Apple’s Steve Jobs (with whom I had no personal experience) was undoubtedly a great leader. He had vision, creativity and commitment, and he created one of the most valuable organisations on the planet. According to many, however, including Forbes, Steve Jobs wasn’t always particularly nice to subordinates. Indeed, he was known to be imperial, aloof, often terse and intolerant. His leadership style was what psychologists define as Autocratic—that is, Jobs and Jobs alone had the power to make decisions, and he could be ruthless when wielding that power. As Forbes contributor Gene Marks wrote, “Jobs wasn’t successful just because he was creative, brilliant and hard working. Jobs had an extra little something going on that further separated him from his peers: He was a jerk.”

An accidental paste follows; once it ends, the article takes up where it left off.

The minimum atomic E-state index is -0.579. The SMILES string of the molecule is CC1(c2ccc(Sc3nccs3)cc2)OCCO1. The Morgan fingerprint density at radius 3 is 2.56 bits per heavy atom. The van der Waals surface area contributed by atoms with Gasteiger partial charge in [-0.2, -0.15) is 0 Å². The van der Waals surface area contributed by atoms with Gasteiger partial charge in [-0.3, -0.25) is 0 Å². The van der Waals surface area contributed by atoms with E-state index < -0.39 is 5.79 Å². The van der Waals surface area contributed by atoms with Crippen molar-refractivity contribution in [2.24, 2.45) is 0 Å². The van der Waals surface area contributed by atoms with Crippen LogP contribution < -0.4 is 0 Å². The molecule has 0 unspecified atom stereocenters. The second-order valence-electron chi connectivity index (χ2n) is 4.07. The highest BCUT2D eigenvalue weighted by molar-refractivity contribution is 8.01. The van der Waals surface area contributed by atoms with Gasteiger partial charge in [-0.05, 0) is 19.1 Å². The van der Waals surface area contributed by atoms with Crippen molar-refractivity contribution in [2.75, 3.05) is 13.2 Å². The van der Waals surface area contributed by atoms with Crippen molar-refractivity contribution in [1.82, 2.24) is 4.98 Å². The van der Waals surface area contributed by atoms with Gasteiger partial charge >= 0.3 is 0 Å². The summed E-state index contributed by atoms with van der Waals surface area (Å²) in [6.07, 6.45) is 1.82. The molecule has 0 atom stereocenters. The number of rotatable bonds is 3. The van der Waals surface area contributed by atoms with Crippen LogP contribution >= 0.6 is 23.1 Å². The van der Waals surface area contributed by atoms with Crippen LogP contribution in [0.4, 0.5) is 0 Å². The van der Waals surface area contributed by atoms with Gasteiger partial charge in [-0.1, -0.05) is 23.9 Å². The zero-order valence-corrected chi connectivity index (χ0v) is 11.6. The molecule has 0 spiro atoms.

That said, in November 2014 Apple Corporation became the largest publicly traded corporation in the world by market capitalisation!

Another famous Autocratic-styled leader was the American politician Robert Kennedy (1925-1968). The little brother of President John Kennedy was also known for his arrogant, micro-managing, autocratic style during his early career crusading against corrupt union bosses, mobsters and communists, and shielding his brother from political adversaries. And like Steve Jobs, Robert Kennedy endeared himself to very few along the way. Lyndon Johnson, who joined the younger Kennedy in one of the greatest feuds in political history, called him a ''grandstanding little runt.''

Closer to home, Australia has had a run of highly Autocratic prime ministers. Think Kevin Rudd and Tony Abbott, both of whom have experienced the bitter downside of a go-it-alone, micro-management style.